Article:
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Fractal Design Define C TG / MSI X399 Gaming Pro Carbon Live Build

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Post

BoyScout Sept. 18, 2017

Update: The Stream is over! Thanks for everyone who joined in the fun. If you missed it, you can watch the archive on Twitch or YouTube. You can also check out benchmarks and more pictures in the Completed Build write-up.

Original Posting:

Join us Tuesday, September 19th at 2PM CDT on Twitch.tv for our next live build! This time we'll be building an AMD Ryzen Threadripper 1920X system using MSI's X399 Gaming Pro Carbon/AC motherboard.

Josh from Fractal Design will be stopping by as well to help us put together the system using Fractal's recently released Define C TG case and Celsius S24 CPU cooler.

A big thanks to Fractal Design for providing the case and CPU cooler, as well as to MSI for providing the motherboard and EVGA for providing the video card used in this build.

PCPartPicker part list

Type Item Price
CPU AMD - Threadripper 1920X 3.5GHz 12-Core Processor $799.99
CPU Cooler Fractal Design - Celsius S24 87.6 CFM Liquid CPU Cooler $109.99
Motherboard MSI - X399 GAMING PRO CARBON AC ATX TR4 Motherboard $349.99
Memory Corsair - Dominator Platinum 16GB (2 x 8GB) DDR4-3000 Memory $189.99
Memory Corsair - Dominator Platinum 16GB (2 x 8GB) DDR4-3000 Memory $189.99
Storage Samsung - 960 EVO 500GB M.2-2280 Solid State Drive $249.99
Video Card EVGA - GeForce GTX 1080 Ti 11GB SC2 ELITE GAMING Video Card $754.99
Case Fractal Design - Define C TG ATX Mid Tower Case $94.99
Power Supply EVGA - SuperNOVA G3 850W 80+ Gold Certified Fully-Modular ATX Power Supply $129.99
Total at time of filming $2869.91

Comments Sorted by:

Crazc 4 points 2 months ago

Nice.

Apach3 3 Builds 2 points 2 months ago

i can see this being useful as a great video editing machine, maybe even capable of 4K livestreaming?

Sam_Flynn 1 Build 1 point 2 months ago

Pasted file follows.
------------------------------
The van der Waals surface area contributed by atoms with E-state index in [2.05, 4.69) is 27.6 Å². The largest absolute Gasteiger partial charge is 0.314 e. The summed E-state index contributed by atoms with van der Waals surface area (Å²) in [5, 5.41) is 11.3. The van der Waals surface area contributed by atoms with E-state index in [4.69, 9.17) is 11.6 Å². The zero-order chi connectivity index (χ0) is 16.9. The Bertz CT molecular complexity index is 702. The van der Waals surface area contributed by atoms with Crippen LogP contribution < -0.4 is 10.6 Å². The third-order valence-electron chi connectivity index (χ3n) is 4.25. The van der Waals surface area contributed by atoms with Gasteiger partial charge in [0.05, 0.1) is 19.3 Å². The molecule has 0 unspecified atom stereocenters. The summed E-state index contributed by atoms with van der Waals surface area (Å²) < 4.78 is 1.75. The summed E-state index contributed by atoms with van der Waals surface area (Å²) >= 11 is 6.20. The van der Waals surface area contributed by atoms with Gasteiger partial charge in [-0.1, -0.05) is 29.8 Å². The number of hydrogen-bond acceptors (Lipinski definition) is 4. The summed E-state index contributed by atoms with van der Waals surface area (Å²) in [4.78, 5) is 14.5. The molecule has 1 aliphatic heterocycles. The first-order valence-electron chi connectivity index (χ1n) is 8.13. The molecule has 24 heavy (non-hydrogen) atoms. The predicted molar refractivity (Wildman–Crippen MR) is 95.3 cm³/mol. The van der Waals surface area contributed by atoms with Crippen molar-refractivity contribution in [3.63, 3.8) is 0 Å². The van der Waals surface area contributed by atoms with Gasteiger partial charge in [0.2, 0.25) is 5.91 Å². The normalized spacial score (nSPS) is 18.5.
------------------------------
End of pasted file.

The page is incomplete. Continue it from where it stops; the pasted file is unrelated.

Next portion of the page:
Would have added a 3tb or more SSHD in there if this was for editing or something, other than that, nice build

BoyScout staff submitter 21 Builds 1 point 2 months ago

Yep, no argument.. We kept it a bit simpler to help the live stream go faster, but a large secondary storage drive (or two) would certainly be welcome for this creator-oriented build.

orthancstone 1 point 2 months ago

Really enjoyed Josh's insight and banter during today's stream.

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StarBlazer457 1 point 2 months ago

THAT THREADRIPPER IS HUGE!!!

With that said.... Just an absolutely stunning power in a little box! Would like to see some benchmarks...

attackmoose 1 point 2 months ago

What about overclocking it to 5Ghz?

nmiyares 1 point 1 month ago

is the video posted in YouTube? I looked Yesterday and it did not seem to be there.

BoyScout staff submitter 21 Builds 1 point 1 month ago

Sorry for the delay! We hit a few snags along the way, but it's been posted to YouTube now.

nmiyares 1 point 1 month ago

Thanks...

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surefir3 1 point 1 month ago

Is there a reason over the others to get the 1920? I mean if you go all out you get 16 cores with the 1950 and the 1900 is more budget friendly and has 8 cores for plenty enough for anything even movie production at 4K can do in reasonable time with the appropriate graphics card. So the 1920 is the middle man with in between in every aspect. I mean it's good, but not the god tier 16 core beast and not cheap enough to be justified for not going all out. The build is good so obviously +1 but that chip is......well....ya.. do I have something against this card, yes, because it doesn't FIT IN

jazz_530 1 point 1 month ago

clean build

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Lexkalin 2 Builds 1 point 1 month ago

The GPU temps in this thing must be terrible. I've got ordinary Define C and EVGA 1080 FTW2 with two 140mm pwm Venturi fans as intake and one non-pwm Venturi exhaust and my temps can easily go up to high 70s or even around 80 C (e.g. witcher 3) with 78 F / 26 C ambients (fan curve tops at 70% rpm set in afterburner and it's quite audible at that point). Front-mounted radiator adds another couple degree to the restrictive front panel and dust cover. All in all the case is jut bad for high-end open-air cooled gpus.

BoyScout staff submitter 21 Builds 2 points 28 days ago

We haven't have any unusual issues with temps or performance. You can see the completed build write up for our benchmark results. We're actually using this PC as a video editing rig right now. So far it's been doing great.

Lexkalin 2 Builds 1 point 28 days ago